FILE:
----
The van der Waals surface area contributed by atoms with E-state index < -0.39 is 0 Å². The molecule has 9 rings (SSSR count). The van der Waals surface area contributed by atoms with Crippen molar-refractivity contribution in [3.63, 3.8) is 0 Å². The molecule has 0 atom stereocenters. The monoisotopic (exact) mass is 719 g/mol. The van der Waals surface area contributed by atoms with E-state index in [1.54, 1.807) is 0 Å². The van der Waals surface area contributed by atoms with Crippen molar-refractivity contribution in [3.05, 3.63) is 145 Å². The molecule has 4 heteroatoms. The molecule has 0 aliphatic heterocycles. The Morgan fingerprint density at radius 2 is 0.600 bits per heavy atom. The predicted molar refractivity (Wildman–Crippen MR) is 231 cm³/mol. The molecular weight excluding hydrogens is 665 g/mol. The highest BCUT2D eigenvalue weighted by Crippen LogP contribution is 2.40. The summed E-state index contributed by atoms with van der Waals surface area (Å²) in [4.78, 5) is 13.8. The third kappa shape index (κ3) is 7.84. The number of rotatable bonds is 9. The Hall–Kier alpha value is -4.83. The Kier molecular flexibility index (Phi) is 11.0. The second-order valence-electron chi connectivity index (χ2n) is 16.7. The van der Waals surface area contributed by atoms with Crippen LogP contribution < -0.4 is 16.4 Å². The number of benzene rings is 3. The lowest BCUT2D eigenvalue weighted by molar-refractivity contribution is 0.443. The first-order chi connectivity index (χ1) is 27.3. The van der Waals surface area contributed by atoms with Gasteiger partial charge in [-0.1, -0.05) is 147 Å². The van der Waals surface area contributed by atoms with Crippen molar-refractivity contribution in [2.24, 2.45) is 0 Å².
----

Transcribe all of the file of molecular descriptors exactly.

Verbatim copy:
The van der Waals surface area contributed by atoms with E-state index < -0.39 is 0 Å². The molecule has 9 rings (SSSR count). The van der Waals surface area contributed by atoms with Crippen molar-refractivity contribution in [3.63, 3.8) is 0 Å². The molecule has 0 atom stereocenters. The monoisotopic (exact) mass is 719 g/mol. The van der Waals surface area contributed by atoms with E-state index in [1.54, 1.807) is 0 Å². The van der Waals surface area contributed by atoms with Crippen molar-refractivity contribution in [3.05, 3.63) is 145 Å². The molecule has 4 heteroatoms. The molecule has 0 aliphatic heterocycles. The Morgan fingerprint density at radius 2 is 0.600 bits per heavy atom. The predicted molar refractivity (Wildman–Crippen MR) is 231 cm³/mol. The molecular weight excluding hydrogens is 665 g/mol. The highest BCUT2D eigenvalue weighted by Crippen LogP contribution is 2.40. The summed E-state index contributed by atoms with van der Waals surface area (Å²) in [4.78, 5) is 13.8. The third kappa shape index (κ3) is 7.84. The number of rotatable bonds is 9. The Hall–Kier alpha value is -4.83. The Kier molecular flexibility index (Phi) is 11.0. The second-order valence-electron chi connectivity index (χ2n) is 16.7. The van der Waals surface area contributed by atoms with Crippen LogP contribution < -0.4 is 16.4 Å². The number of benzene rings is 3. The lowest BCUT2D eigenvalue weighted by molar-refractivity contribution is 0.443. The first-order chi connectivity index (χ1) is 27.3. The van der Waals surface area contributed by atoms with Gasteiger partial charge in [-0.1, -0.05) is 147 Å². The van der Waals surface area contributed by atoms with Crippen molar-refractivity contribution in [2.24, 2.45) is 0 Å².